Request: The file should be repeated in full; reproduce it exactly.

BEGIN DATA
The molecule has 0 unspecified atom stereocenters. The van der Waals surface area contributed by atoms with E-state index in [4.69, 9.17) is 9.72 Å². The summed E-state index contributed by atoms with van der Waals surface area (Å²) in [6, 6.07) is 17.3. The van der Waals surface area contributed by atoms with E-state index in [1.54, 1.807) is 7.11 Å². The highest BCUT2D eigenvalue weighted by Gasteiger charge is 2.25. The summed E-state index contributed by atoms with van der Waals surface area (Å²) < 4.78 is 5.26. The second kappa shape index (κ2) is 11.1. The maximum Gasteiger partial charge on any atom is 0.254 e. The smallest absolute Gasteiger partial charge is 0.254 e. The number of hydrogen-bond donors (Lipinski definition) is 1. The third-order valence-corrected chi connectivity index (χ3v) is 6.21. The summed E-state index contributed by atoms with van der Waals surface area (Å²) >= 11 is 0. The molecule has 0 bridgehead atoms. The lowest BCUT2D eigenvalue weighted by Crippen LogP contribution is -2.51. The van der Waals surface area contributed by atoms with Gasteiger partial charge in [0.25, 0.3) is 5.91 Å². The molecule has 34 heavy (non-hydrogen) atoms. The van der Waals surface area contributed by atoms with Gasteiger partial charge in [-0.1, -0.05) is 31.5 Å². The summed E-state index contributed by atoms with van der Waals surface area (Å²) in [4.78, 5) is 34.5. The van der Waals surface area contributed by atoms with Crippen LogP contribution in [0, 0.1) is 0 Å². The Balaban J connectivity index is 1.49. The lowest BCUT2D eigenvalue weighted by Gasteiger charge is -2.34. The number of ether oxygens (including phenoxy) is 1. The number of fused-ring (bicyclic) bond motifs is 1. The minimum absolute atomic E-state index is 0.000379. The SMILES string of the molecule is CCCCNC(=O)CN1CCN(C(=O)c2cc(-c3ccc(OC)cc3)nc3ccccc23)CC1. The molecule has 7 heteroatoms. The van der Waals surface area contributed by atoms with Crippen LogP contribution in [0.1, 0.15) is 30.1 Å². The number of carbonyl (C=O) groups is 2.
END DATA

The molecule has 0 unspecified atom stereocenters. The van der Waals surface area contributed by atoms with E-state index in [4.69, 9.17) is 9.72 Å². The summed E-state index contributed by atoms with van der Waals surface area (Å²) in [6, 6.07) is 17.3. The van der Waals surface area contributed by atoms with E-state index in [1.54, 1.807) is 7.11 Å². The highest BCUT2D eigenvalue weighted by Gasteiger charge is 2.25. The summed E-state index contributed by atoms with van der Waals surface area (Å²) < 4.78 is 5.26. The second kappa shape index (κ2) is 11.1. The maximum Gasteiger partial charge on any atom is 0.254 e. The smallest absolute Gasteiger partial charge is 0.254 e. The number of hydrogen-bond donors (Lipinski definition) is 1. The third-order valence-corrected chi connectivity index (χ3v) is 6.21. The summed E-state index contributed by atoms with van der Waals surface area (Å²) >= 11 is 0. The molecule has 0 bridgehead atoms. The lowest BCUT2D eigenvalue weighted by Crippen LogP contribution is -2.51. The van der Waals surface area contributed by atoms with Gasteiger partial charge in [0.25, 0.3) is 5.91 Å². The molecule has 34 heavy (non-hydrogen) atoms. The van der Waals surface area contributed by atoms with Gasteiger partial charge in [-0.1, -0.05) is 31.5 Å². The summed E-state index contributed by atoms with van der Waals surface area (Å²) in [4.78, 5) is 34.5. The van der Waals surface area contributed by atoms with Crippen LogP contribution in [0, 0.1) is 0 Å². The Balaban J connectivity index is 1.49. The lowest BCUT2D eigenvalue weighted by Gasteiger charge is -2.34. The number of ether oxygens (including phenoxy) is 1. The number of fused-ring (bicyclic) bond motifs is 1. The minimum absolute atomic E-state index is 0.000379. The SMILES string of the molecule is CCCCNC(=O)CN1CCN(C(=O)c2cc(-c3ccc(OC)cc3)nc3ccccc23)CC1. The molecule has 7 heteroatoms. The van der Waals surface area contributed by atoms with Crippen LogP contribution in [0.1, 0.15) is 30.1 Å². The number of carbonyl (C=O) groups is 2.